I think this is a shortcoming in your device. See the following
snippet from libmtp:s README:

* Generic MTP/PTP disconnect misbehaviour: we have noticed that
  Windows Media Player apparently never close the session to an MTP
  device. There is a daemon in Windows that "hooks" the device
  by opening a PTP session to any MTP device, whenever it is
  plugged in. This daemon proxies any subsequent transactions
  to/from the device and will never close the session, thus
  Windows simply does not close sessions at all.

  Typical sign of this illness: broken pipes on closing sessions,
  on the main transfer pipes(s) or the interrupt pipe:

    Closing session
    usb_clear_halt() on INTERRUPT endpoint: Broken pipe
    OK.

  This means that device manufacturers doesn't notice any problems
  with devices that do not correctly handle closing PTP/MTP
  sessions, since Windows never do it. The proper way of closing
  a session in Windows is to unplug the device, simply put.

  Since libmtp actually tries to close sessions, some devices
  may fail since the close session functionality has never been
  properly tested, and "it works with Windows" is sort of the
  testing criteria at some companies.

  You can get Windows-like behaviour on Linux by running a HAL-aware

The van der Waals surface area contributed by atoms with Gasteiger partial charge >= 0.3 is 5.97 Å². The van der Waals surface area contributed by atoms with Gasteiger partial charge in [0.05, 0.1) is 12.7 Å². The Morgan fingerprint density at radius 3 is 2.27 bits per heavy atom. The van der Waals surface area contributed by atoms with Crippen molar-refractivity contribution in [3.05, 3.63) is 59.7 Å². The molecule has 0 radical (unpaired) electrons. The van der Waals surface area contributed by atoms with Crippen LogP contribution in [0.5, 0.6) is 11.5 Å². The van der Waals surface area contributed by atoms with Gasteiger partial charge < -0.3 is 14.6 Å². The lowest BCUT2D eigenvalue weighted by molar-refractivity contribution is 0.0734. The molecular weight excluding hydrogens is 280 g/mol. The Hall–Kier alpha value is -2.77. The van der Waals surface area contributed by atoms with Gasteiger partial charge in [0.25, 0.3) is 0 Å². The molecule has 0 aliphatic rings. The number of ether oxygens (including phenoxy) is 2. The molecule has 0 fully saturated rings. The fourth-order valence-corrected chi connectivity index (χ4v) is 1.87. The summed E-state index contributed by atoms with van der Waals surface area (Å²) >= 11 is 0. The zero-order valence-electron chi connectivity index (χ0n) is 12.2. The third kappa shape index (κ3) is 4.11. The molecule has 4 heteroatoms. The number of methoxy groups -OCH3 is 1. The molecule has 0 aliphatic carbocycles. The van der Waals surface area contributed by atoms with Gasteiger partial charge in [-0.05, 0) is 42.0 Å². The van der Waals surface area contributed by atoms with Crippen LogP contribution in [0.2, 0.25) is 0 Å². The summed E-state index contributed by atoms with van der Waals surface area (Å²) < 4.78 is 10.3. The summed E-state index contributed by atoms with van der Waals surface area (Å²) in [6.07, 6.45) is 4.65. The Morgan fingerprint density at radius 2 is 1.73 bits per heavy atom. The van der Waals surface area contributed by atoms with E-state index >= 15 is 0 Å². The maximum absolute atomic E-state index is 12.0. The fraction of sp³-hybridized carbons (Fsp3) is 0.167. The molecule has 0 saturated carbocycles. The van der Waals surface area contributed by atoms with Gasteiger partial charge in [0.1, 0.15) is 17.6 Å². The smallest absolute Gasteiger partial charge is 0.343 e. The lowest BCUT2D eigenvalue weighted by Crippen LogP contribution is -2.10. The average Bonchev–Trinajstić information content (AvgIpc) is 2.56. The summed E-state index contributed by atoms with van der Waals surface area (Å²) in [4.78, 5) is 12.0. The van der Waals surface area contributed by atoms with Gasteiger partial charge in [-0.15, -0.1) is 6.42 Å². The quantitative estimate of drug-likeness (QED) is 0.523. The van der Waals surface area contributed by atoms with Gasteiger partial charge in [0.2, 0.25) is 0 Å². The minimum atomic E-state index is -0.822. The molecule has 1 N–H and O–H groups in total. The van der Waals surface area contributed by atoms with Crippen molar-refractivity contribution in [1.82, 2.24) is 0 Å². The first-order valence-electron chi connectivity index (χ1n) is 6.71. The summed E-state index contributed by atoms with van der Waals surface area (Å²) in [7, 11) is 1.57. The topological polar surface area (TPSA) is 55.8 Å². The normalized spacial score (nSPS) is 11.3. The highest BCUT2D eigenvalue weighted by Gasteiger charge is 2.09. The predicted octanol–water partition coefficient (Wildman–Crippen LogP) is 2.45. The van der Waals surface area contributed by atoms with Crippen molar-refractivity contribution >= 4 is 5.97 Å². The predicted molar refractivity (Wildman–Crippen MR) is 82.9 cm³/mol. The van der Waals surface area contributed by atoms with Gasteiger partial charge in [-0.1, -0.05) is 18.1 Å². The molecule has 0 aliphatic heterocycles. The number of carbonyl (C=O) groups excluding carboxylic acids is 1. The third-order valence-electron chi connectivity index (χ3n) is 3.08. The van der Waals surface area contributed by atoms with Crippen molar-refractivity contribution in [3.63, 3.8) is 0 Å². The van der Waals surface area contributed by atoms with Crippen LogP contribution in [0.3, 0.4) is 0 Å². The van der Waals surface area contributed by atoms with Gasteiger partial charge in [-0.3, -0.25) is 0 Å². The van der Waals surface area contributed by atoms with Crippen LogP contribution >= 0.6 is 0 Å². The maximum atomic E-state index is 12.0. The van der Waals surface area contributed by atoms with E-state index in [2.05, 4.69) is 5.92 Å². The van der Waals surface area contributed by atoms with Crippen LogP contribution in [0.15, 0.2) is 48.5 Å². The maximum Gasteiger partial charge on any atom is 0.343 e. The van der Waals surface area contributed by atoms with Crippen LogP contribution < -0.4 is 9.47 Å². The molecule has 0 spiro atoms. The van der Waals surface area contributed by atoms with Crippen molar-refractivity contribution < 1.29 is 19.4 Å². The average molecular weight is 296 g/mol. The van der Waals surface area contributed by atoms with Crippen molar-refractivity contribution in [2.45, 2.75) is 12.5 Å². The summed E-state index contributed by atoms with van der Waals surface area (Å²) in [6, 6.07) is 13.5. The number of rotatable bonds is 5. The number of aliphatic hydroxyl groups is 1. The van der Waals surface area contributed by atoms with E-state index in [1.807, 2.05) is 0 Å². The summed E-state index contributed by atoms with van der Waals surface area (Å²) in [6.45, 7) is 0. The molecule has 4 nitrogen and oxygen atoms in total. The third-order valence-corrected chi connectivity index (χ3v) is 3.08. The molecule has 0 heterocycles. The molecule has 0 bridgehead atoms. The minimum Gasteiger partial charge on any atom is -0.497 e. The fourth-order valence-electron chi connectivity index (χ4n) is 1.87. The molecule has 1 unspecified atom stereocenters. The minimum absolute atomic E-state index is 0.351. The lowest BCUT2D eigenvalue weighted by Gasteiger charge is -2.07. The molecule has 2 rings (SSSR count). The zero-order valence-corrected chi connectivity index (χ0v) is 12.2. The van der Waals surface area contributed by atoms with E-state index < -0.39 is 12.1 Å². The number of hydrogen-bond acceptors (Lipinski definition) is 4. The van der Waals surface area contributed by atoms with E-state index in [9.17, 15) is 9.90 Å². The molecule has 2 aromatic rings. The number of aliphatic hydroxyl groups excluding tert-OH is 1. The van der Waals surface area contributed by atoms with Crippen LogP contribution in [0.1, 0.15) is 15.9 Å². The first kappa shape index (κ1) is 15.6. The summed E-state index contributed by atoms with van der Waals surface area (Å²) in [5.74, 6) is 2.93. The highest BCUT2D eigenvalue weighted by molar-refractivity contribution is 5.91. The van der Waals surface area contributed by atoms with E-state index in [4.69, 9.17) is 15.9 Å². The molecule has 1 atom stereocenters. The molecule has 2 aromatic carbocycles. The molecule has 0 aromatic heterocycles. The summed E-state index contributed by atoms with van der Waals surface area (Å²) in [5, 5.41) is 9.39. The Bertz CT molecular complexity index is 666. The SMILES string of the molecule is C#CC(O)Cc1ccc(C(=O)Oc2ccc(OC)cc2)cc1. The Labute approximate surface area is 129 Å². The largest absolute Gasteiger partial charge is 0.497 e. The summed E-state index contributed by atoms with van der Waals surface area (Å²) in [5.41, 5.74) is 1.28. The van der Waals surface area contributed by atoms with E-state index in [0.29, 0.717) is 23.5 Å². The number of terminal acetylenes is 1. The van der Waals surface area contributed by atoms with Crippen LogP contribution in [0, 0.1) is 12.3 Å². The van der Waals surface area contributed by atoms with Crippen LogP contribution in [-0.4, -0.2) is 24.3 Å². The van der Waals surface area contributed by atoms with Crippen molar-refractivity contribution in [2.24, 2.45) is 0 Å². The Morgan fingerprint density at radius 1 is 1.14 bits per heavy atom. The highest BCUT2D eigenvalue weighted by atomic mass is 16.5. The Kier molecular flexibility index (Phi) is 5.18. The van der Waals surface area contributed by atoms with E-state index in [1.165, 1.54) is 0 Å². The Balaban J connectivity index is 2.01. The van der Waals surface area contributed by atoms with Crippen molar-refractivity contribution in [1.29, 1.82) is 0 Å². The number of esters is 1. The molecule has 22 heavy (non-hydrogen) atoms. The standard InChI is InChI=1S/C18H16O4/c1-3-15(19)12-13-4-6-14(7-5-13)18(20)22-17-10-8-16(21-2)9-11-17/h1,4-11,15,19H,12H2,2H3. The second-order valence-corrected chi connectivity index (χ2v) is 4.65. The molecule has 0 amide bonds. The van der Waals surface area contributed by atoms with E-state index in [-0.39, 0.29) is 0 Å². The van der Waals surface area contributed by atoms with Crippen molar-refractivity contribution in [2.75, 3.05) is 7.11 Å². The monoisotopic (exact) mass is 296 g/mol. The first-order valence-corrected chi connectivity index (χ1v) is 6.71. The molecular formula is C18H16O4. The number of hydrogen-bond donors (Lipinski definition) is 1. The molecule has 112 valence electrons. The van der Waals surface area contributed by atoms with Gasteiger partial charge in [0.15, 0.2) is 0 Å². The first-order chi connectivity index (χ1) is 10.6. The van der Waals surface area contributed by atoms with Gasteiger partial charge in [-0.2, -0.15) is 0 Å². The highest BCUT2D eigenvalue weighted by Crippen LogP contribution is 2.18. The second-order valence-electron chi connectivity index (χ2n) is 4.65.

libmtp GUI client like Rhythmbox or Gnomad2, which will "hook"
  the device when you plug it in, and "release" it if you unplug
  it.

  If this bug in your device annoys you, contact your device
  manufacturer and ask them to test their product with some libmtp
  program.
Comment 2 Gerard Fernandes 2011-04-01 16:57:55 EDT
>>  You can get Windows-like behaviour on Linux by running a HAL-aware
  libmtp GUI client like Rhythmbox or Gnomad2, which will "hook"
  the device when you plug it in, and "release" it if you unplug
  it.


Thats not the point, is it? If RhythmBox can "Do The Right Thing"(tm), shouldn't libmtp itself Do The Right Thing in the first place?

>>  If this bug in your device annoys you, contact your device
  manufacturer and ask them to test their product with some libmtp
  program

And if that's the way GNU/Linux is going forwards, shall we tell the Nouveau people to ask nVidia to test their graphics cards with the Nouveau drivers?

The bottom-line is this: it's impossible to write any "nice" GUI tools (e.g. for editing play-lists) without a reliable foundation. Ever notice the lack of _reliable_ MTP clients in GNU/Linux? Perhaps this is why Song-Bird gave up?
Comment 3 Linus Walleij 2011-04-02 06:28:38 EDT